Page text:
Leonor Gusmão

Federal University of Pará, Pará, Pará, Brazil

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Publications (282)589.47 Total impact

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  • [Show abstract] [Hide abstract]
    ABSTRACT: Brazil has a large territory divided in five geographical regions harboring highly diverse populations that resulted from different degrees and modes of admixture between Native Americans, Europeans and Africans. In this study, a sample of 605 unrelated males was genotyped for 17 Y-STRs and 46 Y-SNPs aiming a deep characterization of the male gene pool of Rio de Janeiro and its comparison with other Brazilian populations. High values of Y-STR haplotype diversity (0.9999 ± 0.0001) and Y-SNP haplogroup diversity (0.7589 ± 0.0171) were observed. Population comparisons at both haplotype and haplogroup levels showed significant differences between Brazilian South Eastern and Northern populations that can be explained by differences in the proportion of African and Native American Y chromosomes. Statistical significant differences between admixed urban samples from the five regions of Brazil were not previously detected at haplotype level based on smaller size samples from South East, which emphasizes the importance of sample size to detected population stratification for an accurate interpretation of profile matches in kinship and forensic casework. Although not having an intra-population discrimination power as high as the Y-STRs, the Y-SNPs are more powerful to disclose differences in admixed populations. In this study, the combined analysis of these two types of markers proved to be a good strategy to predict population sub-structure, which should be taken into account when delineating forensic database strategies for Y chromosome haplotypes.
    Forensic Science International: Genetics. 09/2014;
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    ABSTRACT: The majority of genetic studies on Jewish populations have been focused on Ashkenazim, and genetic data from the Sephardic original source, the Iberian Peninsula, are particularly scarce. Regarding the mitochondrial genome, the available information is limited to a single Portuguese village, Belmonte, where just two different lineages (a single one corresponding to 93.3%) were found in 30 individuals. Aiming at disclosing the ancestral maternal background of the Portuguese Jewry, we enlarged the sampling to other crypto-Jewish descendants in the Bragança district (NE Portugal). Fifty-seven complete mtDNA genomes were newly sequenced and - in contrast with Belmonte - a high level of diversity was found, with five haplogroups (HV0b, N1, T2b11, T2e and U2e) being putatively identified as Sephardic founding lineages. Therefore - in sharp contrast with Belmonte - these communities have managed to escape the expected inbreeding effects caused by centuries of religious repression and have kept a significant proportion of the Sephardic founder gene pool. This deeper analysis of the surviving Sephardic maternal lineages allowed a much more comprehensive and detailed perspective on the origins and survival of the Sephardic genetic heritage. In line with previously published results on Sephardic paternal lineages, our findings also show a surprising resistance to the erosion of genetic diversity in the maternal lineages.European Journal of Human Genetics advance online publication, 30 July 2014; doi:10.1038/ejhg.2014.140.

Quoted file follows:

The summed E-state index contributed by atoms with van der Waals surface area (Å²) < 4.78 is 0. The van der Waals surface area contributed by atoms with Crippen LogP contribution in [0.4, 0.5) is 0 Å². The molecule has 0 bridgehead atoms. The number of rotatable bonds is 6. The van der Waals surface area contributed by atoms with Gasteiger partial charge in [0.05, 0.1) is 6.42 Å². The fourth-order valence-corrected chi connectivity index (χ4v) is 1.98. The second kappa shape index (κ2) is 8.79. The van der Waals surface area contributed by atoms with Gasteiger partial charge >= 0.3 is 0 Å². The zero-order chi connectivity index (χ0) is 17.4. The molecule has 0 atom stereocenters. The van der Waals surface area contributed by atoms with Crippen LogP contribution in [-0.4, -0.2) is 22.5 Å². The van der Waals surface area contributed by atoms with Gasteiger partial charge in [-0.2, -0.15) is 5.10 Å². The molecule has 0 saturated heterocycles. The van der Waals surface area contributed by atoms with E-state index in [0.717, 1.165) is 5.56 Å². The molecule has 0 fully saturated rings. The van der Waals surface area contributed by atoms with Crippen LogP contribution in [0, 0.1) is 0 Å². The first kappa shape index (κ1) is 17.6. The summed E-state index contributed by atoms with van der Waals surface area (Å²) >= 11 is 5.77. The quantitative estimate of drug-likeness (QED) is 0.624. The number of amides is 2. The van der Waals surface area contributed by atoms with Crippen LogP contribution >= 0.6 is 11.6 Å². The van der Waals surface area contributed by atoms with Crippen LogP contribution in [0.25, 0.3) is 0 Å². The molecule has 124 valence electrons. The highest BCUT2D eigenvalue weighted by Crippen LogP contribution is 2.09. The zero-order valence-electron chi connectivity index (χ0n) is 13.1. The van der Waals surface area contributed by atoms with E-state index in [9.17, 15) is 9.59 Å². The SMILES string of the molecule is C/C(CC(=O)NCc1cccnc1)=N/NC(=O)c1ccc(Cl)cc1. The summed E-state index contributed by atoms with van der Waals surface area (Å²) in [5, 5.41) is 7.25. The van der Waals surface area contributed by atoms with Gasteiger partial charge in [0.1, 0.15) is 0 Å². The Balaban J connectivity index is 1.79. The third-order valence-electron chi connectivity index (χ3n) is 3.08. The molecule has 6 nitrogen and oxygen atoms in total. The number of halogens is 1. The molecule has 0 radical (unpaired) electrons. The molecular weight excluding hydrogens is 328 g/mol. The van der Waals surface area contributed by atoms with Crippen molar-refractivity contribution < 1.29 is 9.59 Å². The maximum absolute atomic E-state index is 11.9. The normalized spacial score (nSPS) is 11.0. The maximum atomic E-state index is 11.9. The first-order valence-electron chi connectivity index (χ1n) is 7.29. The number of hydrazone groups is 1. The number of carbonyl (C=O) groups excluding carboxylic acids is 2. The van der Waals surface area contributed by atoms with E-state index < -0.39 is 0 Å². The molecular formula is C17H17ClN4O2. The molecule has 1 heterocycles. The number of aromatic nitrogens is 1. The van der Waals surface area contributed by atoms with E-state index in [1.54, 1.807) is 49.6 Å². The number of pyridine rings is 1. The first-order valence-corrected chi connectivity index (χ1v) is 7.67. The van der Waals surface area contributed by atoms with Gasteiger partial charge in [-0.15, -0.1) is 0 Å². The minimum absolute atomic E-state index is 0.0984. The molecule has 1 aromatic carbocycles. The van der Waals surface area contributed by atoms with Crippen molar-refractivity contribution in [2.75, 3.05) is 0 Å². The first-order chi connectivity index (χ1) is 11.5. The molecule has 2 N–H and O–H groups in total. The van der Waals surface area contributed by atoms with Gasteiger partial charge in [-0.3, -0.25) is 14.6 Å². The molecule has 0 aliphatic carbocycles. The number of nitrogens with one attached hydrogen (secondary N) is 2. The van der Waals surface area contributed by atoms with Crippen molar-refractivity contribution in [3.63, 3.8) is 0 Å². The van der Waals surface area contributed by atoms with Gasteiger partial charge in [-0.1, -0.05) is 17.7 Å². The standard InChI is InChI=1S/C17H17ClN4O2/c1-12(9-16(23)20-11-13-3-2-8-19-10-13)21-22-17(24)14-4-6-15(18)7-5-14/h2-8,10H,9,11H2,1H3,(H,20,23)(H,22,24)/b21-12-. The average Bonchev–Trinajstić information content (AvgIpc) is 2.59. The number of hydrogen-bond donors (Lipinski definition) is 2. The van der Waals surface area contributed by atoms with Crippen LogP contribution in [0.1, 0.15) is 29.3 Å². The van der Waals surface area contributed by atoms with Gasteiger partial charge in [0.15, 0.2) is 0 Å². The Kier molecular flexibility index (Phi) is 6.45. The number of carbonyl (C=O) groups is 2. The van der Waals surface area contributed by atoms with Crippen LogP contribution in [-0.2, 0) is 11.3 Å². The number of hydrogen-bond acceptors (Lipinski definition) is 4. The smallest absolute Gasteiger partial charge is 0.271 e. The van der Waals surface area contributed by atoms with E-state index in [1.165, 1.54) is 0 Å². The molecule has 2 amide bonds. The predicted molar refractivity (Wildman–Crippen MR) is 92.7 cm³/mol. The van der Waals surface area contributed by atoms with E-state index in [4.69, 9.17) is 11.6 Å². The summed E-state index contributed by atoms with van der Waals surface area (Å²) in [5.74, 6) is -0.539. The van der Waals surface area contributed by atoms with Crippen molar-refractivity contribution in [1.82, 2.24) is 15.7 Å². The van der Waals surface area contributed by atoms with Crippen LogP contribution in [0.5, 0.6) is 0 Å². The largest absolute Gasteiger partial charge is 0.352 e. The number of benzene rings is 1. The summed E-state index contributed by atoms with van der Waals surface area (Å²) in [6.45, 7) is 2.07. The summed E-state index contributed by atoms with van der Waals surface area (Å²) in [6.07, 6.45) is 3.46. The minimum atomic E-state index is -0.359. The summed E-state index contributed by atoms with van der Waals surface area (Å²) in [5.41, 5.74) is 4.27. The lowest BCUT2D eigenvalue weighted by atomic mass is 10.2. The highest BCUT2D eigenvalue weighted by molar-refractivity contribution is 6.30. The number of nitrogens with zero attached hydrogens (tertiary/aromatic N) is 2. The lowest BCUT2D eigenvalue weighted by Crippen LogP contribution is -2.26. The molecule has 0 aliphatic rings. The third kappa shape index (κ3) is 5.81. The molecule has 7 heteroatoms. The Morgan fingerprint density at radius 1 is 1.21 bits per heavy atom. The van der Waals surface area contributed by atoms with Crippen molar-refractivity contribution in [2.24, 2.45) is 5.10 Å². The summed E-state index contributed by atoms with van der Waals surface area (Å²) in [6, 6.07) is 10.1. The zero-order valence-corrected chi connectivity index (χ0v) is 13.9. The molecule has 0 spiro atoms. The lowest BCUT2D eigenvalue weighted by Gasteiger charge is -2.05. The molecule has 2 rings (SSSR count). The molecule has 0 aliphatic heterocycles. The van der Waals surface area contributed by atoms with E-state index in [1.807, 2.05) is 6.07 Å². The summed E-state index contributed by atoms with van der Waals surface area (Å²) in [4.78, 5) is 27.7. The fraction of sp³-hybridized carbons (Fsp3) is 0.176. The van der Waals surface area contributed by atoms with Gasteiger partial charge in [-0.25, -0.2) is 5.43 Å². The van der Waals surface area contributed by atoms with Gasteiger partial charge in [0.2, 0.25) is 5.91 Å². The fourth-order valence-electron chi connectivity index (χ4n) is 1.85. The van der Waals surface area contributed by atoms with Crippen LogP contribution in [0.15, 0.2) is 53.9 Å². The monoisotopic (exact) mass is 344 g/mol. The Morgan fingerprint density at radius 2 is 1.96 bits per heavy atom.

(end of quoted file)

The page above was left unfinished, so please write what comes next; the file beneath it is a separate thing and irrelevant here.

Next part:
European journal of human genetics: EJHG 07/2014; · 3.56 Impact Factor
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    ABSTRACT: The DNA Commission of the International Society of Forensic Genetics (ISFG) regularly publishes guidelines and recommendations concerning the application of DNA polymorphisms to the question of human identification. Previous recommendations published in 2000 addressed the analysis and interpretation of mitochondrial DNA (mtDNA) in forensic casework. While the foundations set forth in the earlier recommendations still apply, new approaches to the quality control, alignment and nomenclature of mitochondrial sequences, as well as the establishment of mtDNA reference population databases, have been developed. Here, we describe these developments and discuss their application to both mtDNA casework and mtDNA reference population databasing applications. While the generation of mtDNA for forensic casework has always been guided by specific standards, it is now well-established that data of the same quality are required for the mtDNA reference population data used to assess the statistical weight of the evidence. As a result, we introduce guidelines regarding sequence generation, as well as quality control measures based on the known worldwide mtDNA phylogeny, that can be applied to ensure the highest quality population data possible. For both casework and reference population databasing applications, the alignment and nomenclature of haplotypes is revised here and the phylogenetic alignment proffered as acceptable standard. In addition, the interpretation of heteroplasmy in the forensic context is updated, and the utility of alignment-free database searches for unbiased probability estimates is highlighted. Finally, we discuss statistical issues and define minimal standards for mtDNA database searches.
    Forensic science international. Genetics. 07/2014; 13C:134-142.